FLIP++

Every problem domain needs suitable datatypes and operators to be done efficiently. StarFLIP++ has the special feature of providing fuzzy datatypes and operators to effectively deal with real-world vagueness. Those are defined in FLIP++ together with all instruments needed for doing defuzzification and inference.

Operators

FLIP++ defines a wide range of various operators that are needed to implement fuzziness. They include:

• fAND (predefined as: truth(x and y) = minimum (truth(x), truth(y));
• fOR (predefined as: truth(x or y) = maximum (truth(x), truth(y));
• fNOT (predefined as: truth(NOT X) = 1.0 - truth(x);

With the above operators it is possible to model everything that is usually done in boolean logic in the same fashion but within the extended fuzzy-logic domain. As not everyone agrees on how to define fuzzy operators it is possible to adjust them to ones own conception.

Together with the predefined operators it is possible to create new operators that better fit the problem at hand.

Membership functions

In classical set theory a subset A of a set S maps all elements x of S to the set {0, 1} where 0 means x is not a member of A while 1 means that x is a member of A.

A fuzzy subset F of a set S maps all elements x of S to the interval [0..1] with the meaning of 0 and 1 unchanged but values in-between representing intermediate degrees of membership. This kind of mapping is usually described by a function called the membership function (or fuzzy subset) of F.

As membership functions and logic are generalizations of classical set theory there is no conflict between fuzzy and crisp methods and it is possible to use them both in the system.

One major advantage of fuzzy logic is that it is usually less complicated to define membership functions compared with crisp functions and that they are more intuitively and easier to grasp (just think of the famous example of the definition of tallness of a person ...).

In StarFLIP++ you have to define a membership function for every coinage of a linguistic variable. This can be done in different ways:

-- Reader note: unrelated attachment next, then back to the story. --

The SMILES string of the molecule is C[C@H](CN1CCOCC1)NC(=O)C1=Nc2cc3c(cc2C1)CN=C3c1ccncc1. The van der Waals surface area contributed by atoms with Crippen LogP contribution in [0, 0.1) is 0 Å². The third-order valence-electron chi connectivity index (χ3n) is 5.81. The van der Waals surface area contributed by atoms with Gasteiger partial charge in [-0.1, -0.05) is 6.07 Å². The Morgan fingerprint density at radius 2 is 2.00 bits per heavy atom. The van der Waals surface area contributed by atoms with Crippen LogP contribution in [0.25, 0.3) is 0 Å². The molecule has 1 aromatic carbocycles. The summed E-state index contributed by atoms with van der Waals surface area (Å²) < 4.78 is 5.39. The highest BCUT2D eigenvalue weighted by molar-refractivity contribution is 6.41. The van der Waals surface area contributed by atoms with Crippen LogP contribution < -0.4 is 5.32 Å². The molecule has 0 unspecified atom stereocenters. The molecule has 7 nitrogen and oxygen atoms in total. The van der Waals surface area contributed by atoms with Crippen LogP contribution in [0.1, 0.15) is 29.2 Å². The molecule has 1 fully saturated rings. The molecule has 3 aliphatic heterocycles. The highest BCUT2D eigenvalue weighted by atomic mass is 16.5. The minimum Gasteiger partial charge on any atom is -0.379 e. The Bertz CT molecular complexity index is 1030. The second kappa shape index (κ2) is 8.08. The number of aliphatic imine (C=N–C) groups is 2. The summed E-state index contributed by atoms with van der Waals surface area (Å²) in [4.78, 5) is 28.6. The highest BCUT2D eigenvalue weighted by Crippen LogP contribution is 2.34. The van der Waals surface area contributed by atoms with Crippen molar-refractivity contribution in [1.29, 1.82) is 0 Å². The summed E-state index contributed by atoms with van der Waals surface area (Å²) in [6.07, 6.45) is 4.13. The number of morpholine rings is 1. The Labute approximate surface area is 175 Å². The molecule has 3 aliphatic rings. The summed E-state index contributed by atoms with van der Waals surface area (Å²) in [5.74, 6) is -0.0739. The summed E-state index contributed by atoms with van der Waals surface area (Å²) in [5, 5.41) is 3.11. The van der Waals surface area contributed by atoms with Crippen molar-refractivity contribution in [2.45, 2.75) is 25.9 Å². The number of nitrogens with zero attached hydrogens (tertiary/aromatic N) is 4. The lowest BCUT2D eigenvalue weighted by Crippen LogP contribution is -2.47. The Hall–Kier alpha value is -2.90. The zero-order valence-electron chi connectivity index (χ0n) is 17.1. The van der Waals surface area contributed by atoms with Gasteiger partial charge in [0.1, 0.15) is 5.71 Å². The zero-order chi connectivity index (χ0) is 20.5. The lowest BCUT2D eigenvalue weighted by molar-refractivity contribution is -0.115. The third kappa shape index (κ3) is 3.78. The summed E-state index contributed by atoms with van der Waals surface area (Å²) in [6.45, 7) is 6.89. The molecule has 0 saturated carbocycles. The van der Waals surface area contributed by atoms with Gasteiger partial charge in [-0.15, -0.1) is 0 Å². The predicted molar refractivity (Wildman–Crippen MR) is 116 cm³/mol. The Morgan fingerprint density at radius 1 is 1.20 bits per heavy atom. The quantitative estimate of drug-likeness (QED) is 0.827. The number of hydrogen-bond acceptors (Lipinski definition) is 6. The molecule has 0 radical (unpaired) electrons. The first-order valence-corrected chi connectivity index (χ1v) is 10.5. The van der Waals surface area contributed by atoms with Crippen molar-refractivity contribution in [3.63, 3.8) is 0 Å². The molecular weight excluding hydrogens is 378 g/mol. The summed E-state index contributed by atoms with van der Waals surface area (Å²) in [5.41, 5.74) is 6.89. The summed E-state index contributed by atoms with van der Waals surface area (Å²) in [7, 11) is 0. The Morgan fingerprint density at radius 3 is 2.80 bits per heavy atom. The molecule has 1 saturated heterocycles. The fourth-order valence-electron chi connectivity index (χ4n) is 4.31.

1. You can define membership functions as shapes with the x-axis defining the measure (for example temperature) and the y-axis defining the degree of membership in the interval [0..1]. Commonly used shapes like triangular or trapezoidal are already present but again it is possible to define a new, individual shape. The following pictures show first an example of a single membership function and then the membership functions for every coinage of a linguistic variable. As you can see membership functions can be of different shapes and usually overlap. It is also possible to mix fuzzy and crisp functions when appropriate.

Fig. 1 shows a typical membership function for the famous age example. The dashed line indicates that Age=30 belongs to the linguistic variable young to a degree of 0.7.

2. The other way to define all membership functions for a linguistic variable is to define a 6-tuple consisting of support range (upper end and lower end of the measure) a median its distribution (around the median) its dilatation (this states the degree of fuzziness in the interval [0..1] with higher fuzziness nearer to 1) and its importance (this parameter lies in the [0..1] interval with higher importances nearer to 1).

Example

(-100, 100, 0, 0.5, 1, 0.9) defines all membership functions of a linguistic variable with measures in the range of -100 to 100 a median of 0, a distribution of 0.5 around the median, fuzziness 1 and an importance of 0.9 ( the importance belongs of course to the linguistic variable).

Furthermore it is necessary to define the number of coinages for the linguistic variables and their names.

Rules

To actually be able to get something out of the system we need to specify rules. Rules consist of an antecedent (or premise) and a conclusion and look like this:

Example

if al_temp is hot and ni_temp is medium then al-ni_heat is acceptable.

al_temp and ni_temp are input variables with hot and medium as membership functions defined on al_temp and ni_temp, respectively. Acceptable is a membership function defined on the output variable al-ni_heat. In the antecedent we determine to what degree the rule applies while in the conclusion the output variable is assigned a value. It is also possible that the conclusion consists of more than one output variable or that there is more than one conclusions for a rule.

In FLIP++ it is also possible to assign a value in the range of [0..1] to a rule to state how accurate (and therefor trustworthy) the rule is

if al_temp is hot and ni_temp is medium then al-ni_heat is acceptable with accuracy 0.7.

Inferencing in FLIP++

FLIP++ generates the following steps during the inference process:

1. Fuzzification where the degree of truth for the premise of each rule is determined for an actual value.

2. Inference using either max-min or sum-product inferencing. The first method clips off the membership function of the output variable(s) at the computed degree of truth for the premise of the rule (min) and then combines an output fuzzy subset by taking the pointwise maximum for all the fuzzy subsets assigned to a variable (max). The second method scales the membership function of the output variable(s) with the computed degree if truth for the premise of the rule (product) and then combines an output fuzzy subset by taking the pointwise sum for all the fuzzy subsets assigned to a variable (sum).

3. Defuzzification converts a fuzzy output set to a crisp number. From the various methods in use FLIP++ uses the CENTROID method at this time, though it is planned to incorporate other popular methods as well as allowing the user to introduce own methods.

(c)1996 Andreas Raggl, Mazen Younes, Markus Bonner, Wolfgang Slany